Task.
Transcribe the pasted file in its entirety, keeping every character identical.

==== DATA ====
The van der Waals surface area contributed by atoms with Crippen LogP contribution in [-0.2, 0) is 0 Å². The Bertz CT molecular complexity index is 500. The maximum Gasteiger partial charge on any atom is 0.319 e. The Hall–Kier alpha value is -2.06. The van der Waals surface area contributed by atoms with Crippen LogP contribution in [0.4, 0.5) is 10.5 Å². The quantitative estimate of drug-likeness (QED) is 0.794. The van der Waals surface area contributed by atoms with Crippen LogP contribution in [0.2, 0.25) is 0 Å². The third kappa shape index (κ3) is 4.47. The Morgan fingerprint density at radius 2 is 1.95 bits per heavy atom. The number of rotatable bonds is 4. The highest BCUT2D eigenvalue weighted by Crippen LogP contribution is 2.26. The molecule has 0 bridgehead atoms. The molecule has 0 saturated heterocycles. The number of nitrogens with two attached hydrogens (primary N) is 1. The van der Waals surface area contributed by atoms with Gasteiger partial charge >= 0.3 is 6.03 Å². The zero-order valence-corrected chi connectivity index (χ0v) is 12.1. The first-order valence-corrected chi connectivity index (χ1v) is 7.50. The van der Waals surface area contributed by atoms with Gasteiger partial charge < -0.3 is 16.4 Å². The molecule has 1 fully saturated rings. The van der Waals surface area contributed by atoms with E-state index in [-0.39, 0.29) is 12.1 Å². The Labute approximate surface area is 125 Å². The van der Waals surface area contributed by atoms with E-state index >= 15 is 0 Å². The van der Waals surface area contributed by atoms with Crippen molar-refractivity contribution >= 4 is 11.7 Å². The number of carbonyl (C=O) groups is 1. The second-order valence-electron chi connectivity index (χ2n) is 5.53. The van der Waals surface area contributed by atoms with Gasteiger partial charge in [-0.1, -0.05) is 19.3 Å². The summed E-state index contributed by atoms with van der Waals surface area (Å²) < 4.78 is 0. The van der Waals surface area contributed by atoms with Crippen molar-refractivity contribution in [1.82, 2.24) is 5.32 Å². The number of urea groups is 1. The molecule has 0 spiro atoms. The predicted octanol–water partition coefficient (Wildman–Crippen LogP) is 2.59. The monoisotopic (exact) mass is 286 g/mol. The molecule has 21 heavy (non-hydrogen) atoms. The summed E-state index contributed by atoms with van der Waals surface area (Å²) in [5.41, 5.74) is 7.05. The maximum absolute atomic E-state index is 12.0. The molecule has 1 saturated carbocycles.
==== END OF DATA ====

The van der Waals surface area contributed by atoms with Crippen LogP contribution in [-0.2, 0) is 0 Å². The Bertz CT molecular complexity index is 500. The maximum Gasteiger partial charge on any atom is 0.319 e. The Hall–Kier alpha value is -2.06. The van der Waals surface area contributed by atoms with Crippen LogP contribution in [0.4, 0.5) is 10.5 Å². The quantitative estimate of drug-likeness (QED) is 0.794. The van der Waals surface area contributed by atoms with Crippen LogP contribution in [0.2, 0.25) is 0 Å². The third kappa shape index (κ3) is 4.47. The Morgan fingerprint density at radius 2 is 1.95 bits per heavy atom. The number of rotatable bonds is 4. The highest BCUT2D eigenvalue weighted by Crippen LogP contribution is 2.26. The molecule has 0 bridgehead atoms. The molecule has 0 saturated heterocycles. The number of nitrogens with two attached hydrogens (primary N) is 1. The van der Waals surface area contributed by atoms with Gasteiger partial charge >= 0.3 is 6.03 Å². The zero-order valence-corrected chi connectivity index (χ0v) is 12.1. The first-order valence-corrected chi connectivity index (χ1v) is 7.50. The van der Waals surface area contributed by atoms with Gasteiger partial charge < -0.3 is 16.4 Å². The molecule has 1 fully saturated rings. The van der Waals surface area contributed by atoms with E-state index in [-0.39, 0.29) is 12.1 Å². The Labute approximate surface area is 125 Å². The van der Waals surface area contributed by atoms with E-state index >= 15 is 0 Å². The van der Waals surface area contributed by atoms with Crippen molar-refractivity contribution >= 4 is 11.7 Å². The number of carbonyl (C=O) groups is 1. The second-order valence-electron chi connectivity index (χ2n) is 5.53. The van der Waals surface area contributed by atoms with Gasteiger partial charge in [-0.1, -0.05) is 19.3 Å². The summed E-state index contributed by atoms with van der Waals surface area (Å²) < 4.78 is 0. The van der Waals surface area contributed by atoms with Crippen molar-refractivity contribution in [1.82, 2.24) is 5.32 Å². The number of urea groups is 1. The molecule has 0 spiro atoms. The predicted octanol–water partition coefficient (Wildman–Crippen LogP) is 2.59. The monoisotopic (exact) mass is 286 g/mol. The molecule has 21 heavy (non-hydrogen) atoms. The summed E-state index contributed by atoms with van der Waals surface area (Å²) in [5.41, 5.74) is 7.05. The maximum absolute atomic E-state index is 12.0. The molecule has 1 saturated carbocycles.